04/30/2021, 19.47
INDIA
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India’s Supreme Court slams Modi government for mishandling the pandemic

Top court overturns attempt to muzzle social media that criticised the government for deaths caused by oxygen shortages and rising vaccine prices that will harm the poor. In Tami Nadu, High Court asks what the central government has done in 14 months to prevent the disaster.

New Delhi (AsiaNews) – Increasingly, Indian courts, including the Supreme Court, are getting actively involved in the ongoing pandemic debate, highlighting the responsibilities of the Modi administration for the disastrous situation in which the country finds itself.

In India, 386,452 new coronavirus cases have been reported the last 24 hours with 3,498 deaths, this despite the arrival of the first shipments of aid pledged by 40 various countries. Against this background, the Supreme Court of India ruled today that the central government and Indian states cannot silence those who express criticism on social media for situations related to the pandemic.

“We want to make it very clear that if citizens communicate their grievance on social media and internet then it cannot be said its wrong information,” Justice DY Chandrachud said. “We don’t want any clampdown of information. We will treat it as a contempt of court if such grievances are considered for action.”

A few days ago, Uttar Pradesh Chief Minister Adityanath accused hospitals of spreading fake news via social media in posts complaining about oxygen shortages. The Indian government got Twitter to take down 52 tweets criticising Modi's handling of the emergency.

The Supreme Court also ruled against the Indian government’s vaccine pricing policy, which was supposed to come into effect tomorrow.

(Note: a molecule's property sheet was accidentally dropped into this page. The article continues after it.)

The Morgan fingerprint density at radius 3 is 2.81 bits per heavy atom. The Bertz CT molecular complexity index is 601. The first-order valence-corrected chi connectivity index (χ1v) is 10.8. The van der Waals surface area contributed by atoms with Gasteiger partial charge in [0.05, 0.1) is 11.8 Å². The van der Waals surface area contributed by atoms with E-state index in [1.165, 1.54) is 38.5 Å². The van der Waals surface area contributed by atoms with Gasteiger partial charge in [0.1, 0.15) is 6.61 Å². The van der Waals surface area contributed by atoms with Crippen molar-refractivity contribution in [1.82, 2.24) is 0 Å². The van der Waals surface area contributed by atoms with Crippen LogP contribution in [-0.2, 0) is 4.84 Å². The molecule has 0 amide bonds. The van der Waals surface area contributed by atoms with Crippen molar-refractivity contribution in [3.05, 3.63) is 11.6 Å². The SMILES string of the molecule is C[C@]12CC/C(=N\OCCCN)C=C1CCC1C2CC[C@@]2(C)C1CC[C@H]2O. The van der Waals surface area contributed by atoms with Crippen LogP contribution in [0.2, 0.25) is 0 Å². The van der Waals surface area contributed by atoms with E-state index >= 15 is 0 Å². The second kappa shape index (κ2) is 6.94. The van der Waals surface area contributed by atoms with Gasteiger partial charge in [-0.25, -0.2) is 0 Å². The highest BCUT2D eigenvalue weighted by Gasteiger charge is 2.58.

Hitherto, the federal government paid 150 rupees, less than US$ 2, per dose. However, under the new plan, not only are individual states supposed to buy vaccines for the 18-45 age group, but Indian manufacturers would be allowed to charge higher prices.

The Serum Institute, India's largest manufacturer of the AstraZeneca vaccine, has already said it will charge 300 rupee to state governments and 600 to private hospitals.

“How will they [the manufacturers] determine equity?” asked Justice Chandrachud, blaming the federal government for not directly buying all the doses.

“How will the poor and marginalised people find money to get vaccinated?” the court asked. “We cannot have this private sector model. We must follow [the] national immunisation model which we had followed since independence.”

Today’s rulings by the Supreme Court follow more criticisms from lower courts in individual Indian states against the Modi government.

In Tamil Nadu, the Madras High Court has been particularly harsh. On Tuesday it openly questioned everything the central government has done in the past 14 months to deal with the pandemic.

"Why are we acting only in April now though we had time for one year? Despite having a lockdown for most of the last one year, see the situation of absolute despair we are in", Chief Justice Sanjib Banerjee told the Additional Solicitor General of India R Shankaranarayanan during a hearing over vaccine shortages after the latter said that current pandemic wave was “unexpected”.

"I have never met a respectable doctor who advised to drop the guard", the chief justice added. "Who are the experts Central Government has been consulting? [. . .] All that we see here is that 'in June it will be better'. We have been relying on chance”.

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